Yesterday, we saw yet another graphics card launch characterized by scant stock and disappointed gamers. On top of the pandemic driving a lack of resources that makes supply of the best graphics cards and other electronics scarce, the growth of cryptocurrency mining means gamers also have to fight cryptominers for GPUs. This has brought “frustration” to the folks at Sapphire Technology, according to Edward Crisler, North American PR representative.
During The Tom’s Hardware Show on Thursday, Crisler said the graphics card market was made by PC gamers and, thus, graphics cards should go to them, not shoppers looking to cash in on cryptocurrency.
AMD released its latest graphics card yesterday, but, as we easily predicted in our AMD Radeon RX 6700 XT review, the card is already widely unavailable. A quick look at popular online retailers today, like Newegg and Best Buy, results in a river of “OUT OF STOCK” messages. eBay, meanwhile, hosts almost 200 cards over MSRP, with prices as high as $2,700 for the reference card. We've been keeping track of where to buy the RX 6800, RX 6900 XT and other RX 6000 series cards too, and the story's the same.
Part of the reason for the scarcity is the resurgence of cryptomining adding more demand to already-pressured supplies. Both cryptominers and PC gamers are going after the latest graphics cards — or, really, any card they can find at a reasonable price. But Crisler was clear that Sapphire wants gamers to buy its Radeon RX 6700 Nitro+, not cryptominers.
“It’s very frustrating to many of us at Sapphire that the cards don’t end up in the hands of gamers. Because we built the card to give somebody a great gaming experience,” he said.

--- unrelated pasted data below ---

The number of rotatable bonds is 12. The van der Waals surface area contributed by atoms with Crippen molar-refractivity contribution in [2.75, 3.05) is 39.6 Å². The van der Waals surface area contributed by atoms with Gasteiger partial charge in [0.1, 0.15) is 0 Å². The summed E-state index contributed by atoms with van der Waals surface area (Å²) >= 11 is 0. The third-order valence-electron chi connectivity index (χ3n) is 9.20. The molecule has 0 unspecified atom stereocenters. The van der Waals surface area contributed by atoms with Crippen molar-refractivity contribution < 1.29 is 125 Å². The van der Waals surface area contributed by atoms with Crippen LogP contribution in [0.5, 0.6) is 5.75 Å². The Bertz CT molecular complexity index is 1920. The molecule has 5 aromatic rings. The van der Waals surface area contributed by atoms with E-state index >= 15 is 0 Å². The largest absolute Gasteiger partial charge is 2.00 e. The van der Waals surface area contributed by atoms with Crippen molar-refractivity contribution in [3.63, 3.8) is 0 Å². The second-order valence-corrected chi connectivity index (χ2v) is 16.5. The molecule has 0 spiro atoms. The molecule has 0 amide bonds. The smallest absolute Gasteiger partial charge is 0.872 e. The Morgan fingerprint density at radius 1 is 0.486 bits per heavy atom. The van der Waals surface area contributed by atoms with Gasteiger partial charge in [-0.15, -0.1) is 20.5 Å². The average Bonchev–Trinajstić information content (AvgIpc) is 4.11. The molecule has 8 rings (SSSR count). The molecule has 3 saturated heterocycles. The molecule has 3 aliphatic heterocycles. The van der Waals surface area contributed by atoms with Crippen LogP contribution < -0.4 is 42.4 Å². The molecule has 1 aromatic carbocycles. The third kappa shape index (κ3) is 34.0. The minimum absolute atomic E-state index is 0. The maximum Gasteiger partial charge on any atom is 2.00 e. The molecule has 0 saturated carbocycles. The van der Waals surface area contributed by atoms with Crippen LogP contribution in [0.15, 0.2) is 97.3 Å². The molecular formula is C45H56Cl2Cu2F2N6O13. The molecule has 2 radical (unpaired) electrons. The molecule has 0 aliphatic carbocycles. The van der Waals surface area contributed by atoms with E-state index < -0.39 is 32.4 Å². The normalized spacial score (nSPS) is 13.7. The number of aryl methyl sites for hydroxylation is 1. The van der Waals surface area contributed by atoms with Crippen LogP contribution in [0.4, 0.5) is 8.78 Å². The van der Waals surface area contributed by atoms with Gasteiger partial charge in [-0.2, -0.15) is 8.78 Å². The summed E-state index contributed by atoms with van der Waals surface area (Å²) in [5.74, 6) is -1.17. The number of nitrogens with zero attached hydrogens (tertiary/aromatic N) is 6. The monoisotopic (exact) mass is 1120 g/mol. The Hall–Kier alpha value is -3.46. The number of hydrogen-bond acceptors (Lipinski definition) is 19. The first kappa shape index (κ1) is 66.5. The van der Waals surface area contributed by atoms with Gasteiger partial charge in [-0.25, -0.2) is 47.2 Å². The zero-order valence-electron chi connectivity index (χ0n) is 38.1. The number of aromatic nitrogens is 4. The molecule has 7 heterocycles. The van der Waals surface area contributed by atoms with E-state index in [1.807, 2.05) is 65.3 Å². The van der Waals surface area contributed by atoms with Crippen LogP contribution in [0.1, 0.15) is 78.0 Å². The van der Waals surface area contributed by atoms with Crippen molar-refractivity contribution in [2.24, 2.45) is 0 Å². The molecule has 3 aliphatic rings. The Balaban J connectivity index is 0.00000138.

Ed added that many PC gamers today feel abandoned by the graphics card market but argued that that’s not the case.
“It’s not that the market abandoned us. It’s that everything changed, and the market is still trying to figure out how to deal with this,” Crisler said.
We recently saw Nvidia attempt to deal with the crypto-craze for gamers by limiting the hashing abilities of its RTX 3060, only to accidentally break the anti-mining lock on its own. For its part, AMD has said it won’t be limiting its cards’ mining prowess, PC Gamer reported.
Sapphire itself has released some mining-targeted cards in the past, like the RX 570 16GB HDMI Blockchain Graphics Card and RX 470 Nitro Mining Edition. But Crisler doesn’t believe making cryptomining graphics cards is the answer.
“There’s a couple of problems with that. First, you just pulled from the GPUs that are available for gaming cards … Second, when you sell out of the mining cards, they're just gonna go buy the gaming cards,” he said. “So developing a mining-only card isn’t necessarily a great idea because it doesn’t solve the issue for the gamers.”